London Coffee Festival 2019 Part 2


Hasbean had all the coffee on, literally. Their menu read like their website with something in the region of 18 coffees on offer to be tried through either espresso or brewed on the Clover. More commonly found in a Starbucks, there’s very few clover machines used in the specialty industry, but as a self contained brewer of filter it’s a pretty nifty piece of machinery. At the time I had a Bolivian Bebeto Mamani washed caturra at home that I was brewing, curious to see the differences in brew I asked for the very same coffee brewed on the Clover. Continue reading


Made With Ananda Belize & Wild Harvest Ethiopian Coffee 75% 89.5/100




This bar is made using cocoa beans from Belize and coffee from Ethiopia roasted by Union Coffee Roasters. Once harvested and shipped they’re turned into one of Made with Ananda’s nutritious chocolate bars in a chocolate kitchen in Leeds. Continue reading

Taza Chocolate Mexicano Counter Culture Coffee 55% 87.5/100


This chocolate bar is made using cocoa beans from the Dominican Republic and is stone ground using a Mexican Molino, incorporating coffee custom roasted by Counter Culture specific to this chocolate. Once harvested these beans are shipped to Sommerville, Massachusetts to be stone ground into one of Taza’s Mexican style discs. Continue reading

Best of Krakow: Specialty Coffee Part 2

Café Wesola


Awaking the next morning we went in search of breakfast again, obviously with a side of great coffee. Arriving at Wesola, a sort of neighbourhood café on a quieter more residential side of town, we stepped in to a relaxed and friendly atmosphere. Taking up some seats in the window to watch passers by, we ordered some food from the menu and a Costa Rica Las Lamps to share on chemex from roasters Coffee ProficiencyContinue reading

Best of Krakow: Specialty Coffee Part 1



Better known for its historical experiences and its salt mines, Krakow much like Warsaw still has its ‘Old Town’, but also much like Warsaw is much more modern than you might expect. Dotted around between commercial streets, university districts and residential neighbourhoods is more of Poland’s understated yet softly passionate specialty coffee scene. Relaxed, comfortable and endearing it’s worth stopping off at many of these cafes for food as much as for the coffee. Continue reading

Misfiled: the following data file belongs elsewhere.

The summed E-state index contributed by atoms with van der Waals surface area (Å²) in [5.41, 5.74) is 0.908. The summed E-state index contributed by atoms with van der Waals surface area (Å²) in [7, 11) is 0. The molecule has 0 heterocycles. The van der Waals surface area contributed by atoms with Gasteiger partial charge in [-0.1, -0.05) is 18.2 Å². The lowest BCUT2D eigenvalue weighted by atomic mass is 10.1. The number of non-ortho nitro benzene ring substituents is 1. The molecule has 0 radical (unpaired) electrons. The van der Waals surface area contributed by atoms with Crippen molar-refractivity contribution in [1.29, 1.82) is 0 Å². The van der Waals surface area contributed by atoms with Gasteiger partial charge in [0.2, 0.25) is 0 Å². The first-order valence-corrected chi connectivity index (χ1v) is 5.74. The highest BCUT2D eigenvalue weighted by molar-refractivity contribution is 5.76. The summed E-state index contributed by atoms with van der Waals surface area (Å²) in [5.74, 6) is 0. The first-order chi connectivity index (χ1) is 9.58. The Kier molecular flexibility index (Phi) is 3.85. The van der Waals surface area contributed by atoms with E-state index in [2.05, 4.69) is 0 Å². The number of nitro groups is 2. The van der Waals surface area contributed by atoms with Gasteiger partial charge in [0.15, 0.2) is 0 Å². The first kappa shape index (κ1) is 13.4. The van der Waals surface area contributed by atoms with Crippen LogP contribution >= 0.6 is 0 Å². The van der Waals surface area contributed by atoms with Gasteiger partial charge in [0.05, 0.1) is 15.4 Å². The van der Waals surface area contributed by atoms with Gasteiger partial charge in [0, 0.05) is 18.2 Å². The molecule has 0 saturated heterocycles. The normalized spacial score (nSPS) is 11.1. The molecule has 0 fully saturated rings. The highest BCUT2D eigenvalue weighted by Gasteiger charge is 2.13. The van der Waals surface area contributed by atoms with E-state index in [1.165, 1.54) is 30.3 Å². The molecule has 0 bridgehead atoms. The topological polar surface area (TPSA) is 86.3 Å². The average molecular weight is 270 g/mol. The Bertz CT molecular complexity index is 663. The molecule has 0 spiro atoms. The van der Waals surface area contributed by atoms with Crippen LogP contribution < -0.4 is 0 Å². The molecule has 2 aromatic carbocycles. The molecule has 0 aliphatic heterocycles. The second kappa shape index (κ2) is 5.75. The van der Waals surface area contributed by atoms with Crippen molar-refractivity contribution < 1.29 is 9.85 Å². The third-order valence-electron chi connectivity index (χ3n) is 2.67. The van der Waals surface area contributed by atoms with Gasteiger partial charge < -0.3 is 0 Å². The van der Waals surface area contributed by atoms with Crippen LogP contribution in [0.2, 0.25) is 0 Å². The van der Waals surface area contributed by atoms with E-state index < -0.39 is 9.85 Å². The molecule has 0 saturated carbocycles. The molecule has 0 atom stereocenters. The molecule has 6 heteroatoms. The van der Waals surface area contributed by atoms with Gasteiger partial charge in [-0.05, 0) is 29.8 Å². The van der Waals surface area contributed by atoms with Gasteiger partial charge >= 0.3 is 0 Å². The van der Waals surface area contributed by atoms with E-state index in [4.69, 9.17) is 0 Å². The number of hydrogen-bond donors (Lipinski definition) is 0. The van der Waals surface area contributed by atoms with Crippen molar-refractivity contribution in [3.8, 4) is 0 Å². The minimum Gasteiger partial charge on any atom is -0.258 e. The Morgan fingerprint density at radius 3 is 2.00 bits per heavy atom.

Solkiki Peru Maranon 71% with Union Rwanda Maraba Coffee 89.5/100


This bar is made from Organic fortunato No.4 cacao beans, considered to be a pure Nacional bean from the Marañón river canyon of Peru, where they are grown at notably high altitudes and blended with Union Coffee Roasters Maraba coffee from the Huye region of Rwanda. Once harvested and processed they are shipped to Iris and Bob in Dorset, where foregoing their degrees in Clinical Psychology and Human-Computer Interaction, they instead turn their passion and skills to turning these beans into one of their vegan chocolate bars. Using cobbled together equipment at their dedicated chocolate workshop, they stonegrind their chocolate using intensive labour in place of high tech gadgetry to produce their craft chocolate. Continue reading

London Coffee Festival 2018 Part 2

Roasting Shed


I hadn’t met the Roasting Shed before, they’re from East London – which somehow seems appropriate – and they roast coffee, but without a shop space of their own to sell it through, a bit like how coffee roasters used to be. It’s not often you meet ‘local’ roasters at somewhere like London Coffee Festival, so it seemed appropriate to work my way through the three immediate filters they had available to try. Passed three cups, a washed San Roque, from Huila in Colombia, another washed Wegida Blue from Yigacheffe in Ethiopia and finally a third washed, the Ragati from Kibirigwi in Kenya, it was time to sample three seasonal, but somewhat archetypal coffees – they’re the kind of origins you become accustomed with early on in coffee. The Colombian had a fairly typical coffee flavour, easy going, the kind that works well when introducing newcomers to the world of specialty coffee and following on the Ethiopian was in direct contrast, a brighter more acidic coffee with distinct floral notes and a much lighter body, tasting very purple in flavour. Finally I was left with the Kenyan, a more complex darkly sweet coffee, with those winey like qualities you get from so many Kenyans, probably the best of the three, but at the same time the least accessible. No doubt a set of coffees that will be cropping up around cafes in the East London area now. Continue reading